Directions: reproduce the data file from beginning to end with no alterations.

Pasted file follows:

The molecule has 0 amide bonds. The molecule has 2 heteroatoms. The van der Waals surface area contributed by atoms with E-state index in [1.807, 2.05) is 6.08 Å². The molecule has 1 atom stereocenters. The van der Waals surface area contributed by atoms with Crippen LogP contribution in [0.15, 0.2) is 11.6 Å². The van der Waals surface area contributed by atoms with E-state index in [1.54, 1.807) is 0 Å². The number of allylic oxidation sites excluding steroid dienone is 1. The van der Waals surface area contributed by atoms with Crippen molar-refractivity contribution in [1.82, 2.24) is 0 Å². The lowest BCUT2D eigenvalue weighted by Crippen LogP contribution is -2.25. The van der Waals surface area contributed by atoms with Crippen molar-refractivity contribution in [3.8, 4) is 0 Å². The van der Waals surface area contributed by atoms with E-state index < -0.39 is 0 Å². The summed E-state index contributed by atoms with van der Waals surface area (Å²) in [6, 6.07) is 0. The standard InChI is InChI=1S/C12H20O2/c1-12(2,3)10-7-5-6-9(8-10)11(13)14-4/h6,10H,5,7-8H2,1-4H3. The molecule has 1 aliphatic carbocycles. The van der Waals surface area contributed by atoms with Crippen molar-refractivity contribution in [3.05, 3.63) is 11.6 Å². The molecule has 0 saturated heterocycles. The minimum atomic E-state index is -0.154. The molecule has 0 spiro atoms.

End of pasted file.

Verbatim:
The molecule has 0 amide bonds. The molecule has 2 heteroatoms. The van der Waals surface area contributed by atoms with E-state index in [1.807, 2.05) is 6.08 Å². The molecule has 1 atom stereocenters. The van der Waals surface area contributed by atoms with Crippen LogP contribution in [0.15, 0.2) is 11.6 Å². The van der Waals surface area contributed by atoms with E-state index in [1.54, 1.807) is 0 Å². The number of allylic oxidation sites excluding steroid dienone is 1. The van der Waals surface area contributed by atoms with Crippen molar-refractivity contribution in [1.82, 2.24) is 0 Å². The lowest BCUT2D eigenvalue weighted by Crippen LogP contribution is -2.25. The van der Waals surface area contributed by atoms with Crippen molar-refractivity contribution in [3.8, 4) is 0 Å². The van der Waals surface area contributed by atoms with E-state index < -0.39 is 0 Å². The summed E-state index contributed by atoms with van der Waals surface area (Å²) in [6, 6.07) is 0. The standard InChI is InChI=1S/C12H20O2/c1-12(2,3)10-7-5-6-9(8-10)11(13)14-4/h6,10H,5,7-8H2,1-4H3. The molecule has 1 aliphatic carbocycles. The van der Waals surface area contributed by atoms with Crippen molar-refractivity contribution in [3.05, 3.63) is 11.6 Å². The molecule has 0 saturated heterocycles. The minimum atomic E-state index is -0.154. The molecule has 0 spiro atoms.